How does it work?

Install it and it runs. It’s that simple.

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You can access the controls by clicking the favicon in the extensions bar.

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Sepia mode is particularly easy on the eyes.

What’s the catch?

It slows pages down. And when you flick between tabs, it can take a second or so for the content to reappear. It’s also possible to break the extension if you whitelist a site that conflicts with it somehow, though you can unbreak it just as easily by deleting cache in most cases.

Dark Reader Pricing

Dark Reader is free. Get the Dark Reader extension for Google Chrome.

6: MozBar

MozBar gives you basic SEO information which is enormously powerful for anyone doing online marketing. Turn it on and you’ll see Domain Authority, Page Authority, and Spam Score displayed at the top of the screen:

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You also have Page Analysis that pulls up SEO elements from the page and a bunch more technical SEO stuff. Highlight Links, which highlights links on the page and shows whether they’re internal or external, follow or no-follow and Page Optimization Score which is only available with a Premium Moz account.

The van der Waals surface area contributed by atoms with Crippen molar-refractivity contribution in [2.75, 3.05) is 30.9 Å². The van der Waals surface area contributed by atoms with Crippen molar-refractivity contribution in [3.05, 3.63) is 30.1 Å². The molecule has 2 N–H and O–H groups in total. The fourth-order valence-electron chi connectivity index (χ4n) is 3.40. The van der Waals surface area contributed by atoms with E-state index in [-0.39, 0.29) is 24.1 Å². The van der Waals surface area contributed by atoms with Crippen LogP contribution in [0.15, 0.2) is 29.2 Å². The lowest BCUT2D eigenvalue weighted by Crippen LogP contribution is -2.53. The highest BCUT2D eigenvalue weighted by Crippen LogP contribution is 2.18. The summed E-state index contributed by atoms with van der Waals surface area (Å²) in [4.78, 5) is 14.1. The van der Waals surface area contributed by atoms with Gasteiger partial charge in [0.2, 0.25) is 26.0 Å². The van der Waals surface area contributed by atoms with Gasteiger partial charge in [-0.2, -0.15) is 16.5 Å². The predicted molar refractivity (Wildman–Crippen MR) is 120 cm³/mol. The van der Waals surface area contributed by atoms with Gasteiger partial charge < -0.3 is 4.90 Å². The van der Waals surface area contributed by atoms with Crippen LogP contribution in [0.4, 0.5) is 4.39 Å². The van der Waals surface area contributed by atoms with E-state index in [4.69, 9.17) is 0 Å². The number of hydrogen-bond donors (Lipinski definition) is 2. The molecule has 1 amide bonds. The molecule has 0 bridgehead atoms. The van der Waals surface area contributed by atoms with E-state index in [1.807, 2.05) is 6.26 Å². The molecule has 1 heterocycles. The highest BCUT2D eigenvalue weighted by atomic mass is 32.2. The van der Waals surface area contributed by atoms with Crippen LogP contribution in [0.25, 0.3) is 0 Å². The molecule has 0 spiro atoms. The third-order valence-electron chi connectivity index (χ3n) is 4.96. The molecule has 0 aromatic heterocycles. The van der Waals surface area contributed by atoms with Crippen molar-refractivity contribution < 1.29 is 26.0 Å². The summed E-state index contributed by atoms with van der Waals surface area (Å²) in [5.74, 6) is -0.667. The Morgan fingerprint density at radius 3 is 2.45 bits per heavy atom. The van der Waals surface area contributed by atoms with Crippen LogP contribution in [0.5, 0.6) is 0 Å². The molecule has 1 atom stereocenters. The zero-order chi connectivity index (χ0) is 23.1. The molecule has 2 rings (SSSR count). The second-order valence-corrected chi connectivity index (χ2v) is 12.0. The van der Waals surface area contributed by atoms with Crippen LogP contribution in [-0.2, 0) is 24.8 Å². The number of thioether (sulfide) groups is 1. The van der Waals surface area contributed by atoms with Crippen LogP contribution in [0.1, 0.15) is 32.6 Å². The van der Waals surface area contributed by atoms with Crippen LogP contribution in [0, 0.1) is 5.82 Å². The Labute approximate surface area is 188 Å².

There’s also the SERPs overlay. When MozBar is turned on, it overlays search results with the same basic SEO information you see when you visit a website.

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How does it work?

Click the MozBar favicon in the extensions bar, or use keyboard shortcuts:

  • CMD+Option+Ctrl+M for Mac users
  • Shift+Ctrl+Alt+M for Windows users

If you don’t have a Moz account, you’ll be prompted to create one — it’s free unless you decide to upgrade.

What’s the catch?

Moz’s more advanced premium features, that take it from a convenient extension to a serious, powerful SEO tool, are only available with a Moz Pro account.


The free version is free forever, the premium version comes with a Moz Pro account. Pricing for those looks like this:
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Get MozBar for your Chrome browser.

7: Add to Trello

Add to Trello lets you add web pages to your Trello account as cards.

How does it work?